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Justice is a fallacy. A fallacy is a flaw in reasoning.
Justice is an ideal. Ideals are models for imitation. An Ideal is the conception of something in its absolute perfection.
Absolute perfection does not exist.
Perfect Justice does not exist.
Last night, the grand jury decision to not press charges in the case of Michael Brown – the black 18-year-old who was shot and killed in Ferguson on Aug. 9th by white police officer Darren Wilson, was announced live on national television.
My social media network immediately began to blow up after the announcement, with mostly– expressions of anger and distrust; and only a few in support of the decision. For most of my friends (and the people I follow), it was about the seeming lack of justice and ongoing racism in this country.
At 1:30 a.m., Police Chief Jon Belmar announced at a briefing that at least 12 buildings were set on fire, two police cruisers burned and reports of bottle throwing, broken windows and gunshots were widespread. The police responded with smoke, pepper spray and tear gas aimed to disperse potentially unruly crowds.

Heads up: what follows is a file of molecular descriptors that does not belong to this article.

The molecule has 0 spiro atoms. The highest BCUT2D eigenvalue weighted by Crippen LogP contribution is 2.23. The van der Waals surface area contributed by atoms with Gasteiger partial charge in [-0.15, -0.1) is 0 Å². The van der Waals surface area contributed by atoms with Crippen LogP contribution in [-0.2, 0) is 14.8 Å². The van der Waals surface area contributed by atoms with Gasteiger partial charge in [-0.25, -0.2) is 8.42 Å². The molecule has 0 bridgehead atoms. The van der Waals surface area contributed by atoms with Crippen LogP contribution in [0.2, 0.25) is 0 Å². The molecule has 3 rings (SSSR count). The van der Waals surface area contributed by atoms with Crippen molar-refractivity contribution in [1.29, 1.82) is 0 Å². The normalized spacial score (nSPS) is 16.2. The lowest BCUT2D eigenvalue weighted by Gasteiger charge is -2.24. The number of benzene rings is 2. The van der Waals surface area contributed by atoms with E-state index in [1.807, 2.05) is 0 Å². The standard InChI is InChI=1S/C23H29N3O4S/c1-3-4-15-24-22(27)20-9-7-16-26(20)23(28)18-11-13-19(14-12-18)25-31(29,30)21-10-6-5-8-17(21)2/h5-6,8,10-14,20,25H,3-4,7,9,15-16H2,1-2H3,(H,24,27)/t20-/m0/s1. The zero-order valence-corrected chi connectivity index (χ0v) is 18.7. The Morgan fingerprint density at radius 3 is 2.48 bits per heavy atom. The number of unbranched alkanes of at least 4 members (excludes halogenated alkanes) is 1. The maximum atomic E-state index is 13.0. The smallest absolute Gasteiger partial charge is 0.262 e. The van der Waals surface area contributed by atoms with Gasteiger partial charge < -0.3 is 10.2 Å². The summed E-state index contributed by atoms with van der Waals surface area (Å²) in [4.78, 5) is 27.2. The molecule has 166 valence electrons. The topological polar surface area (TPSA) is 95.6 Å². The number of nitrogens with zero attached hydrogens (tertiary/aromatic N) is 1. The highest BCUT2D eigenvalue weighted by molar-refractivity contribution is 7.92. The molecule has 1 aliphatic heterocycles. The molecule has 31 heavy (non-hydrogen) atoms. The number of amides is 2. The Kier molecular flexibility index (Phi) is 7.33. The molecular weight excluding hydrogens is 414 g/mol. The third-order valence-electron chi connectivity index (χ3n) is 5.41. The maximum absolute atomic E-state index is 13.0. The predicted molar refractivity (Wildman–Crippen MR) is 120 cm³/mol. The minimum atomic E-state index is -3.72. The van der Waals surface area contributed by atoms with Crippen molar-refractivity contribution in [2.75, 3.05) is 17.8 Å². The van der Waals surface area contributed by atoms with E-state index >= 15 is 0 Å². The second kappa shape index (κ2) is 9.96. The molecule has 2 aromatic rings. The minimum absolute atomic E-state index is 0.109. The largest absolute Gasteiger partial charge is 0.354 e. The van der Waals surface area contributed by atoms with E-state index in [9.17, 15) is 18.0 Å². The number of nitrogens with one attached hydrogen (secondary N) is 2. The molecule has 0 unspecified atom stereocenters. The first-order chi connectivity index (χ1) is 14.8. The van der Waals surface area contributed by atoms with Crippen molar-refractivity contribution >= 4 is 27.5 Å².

It was reported that the jury of nine whites and three blacks met on 25 separate days and heard more than 70 hours of testimony from approximately 60 witnesses, three medical examiners and other experts on blood, toxicology and firearms.
Ferguson is just a match re-igniting the fire that is racism in America. This is not the beginning of something new– it is only another episode in the long, ongoing battle of inequality and racism, sparked by distrust and a long history of violence.
As long as there is the perception of racism…
Then racism is real.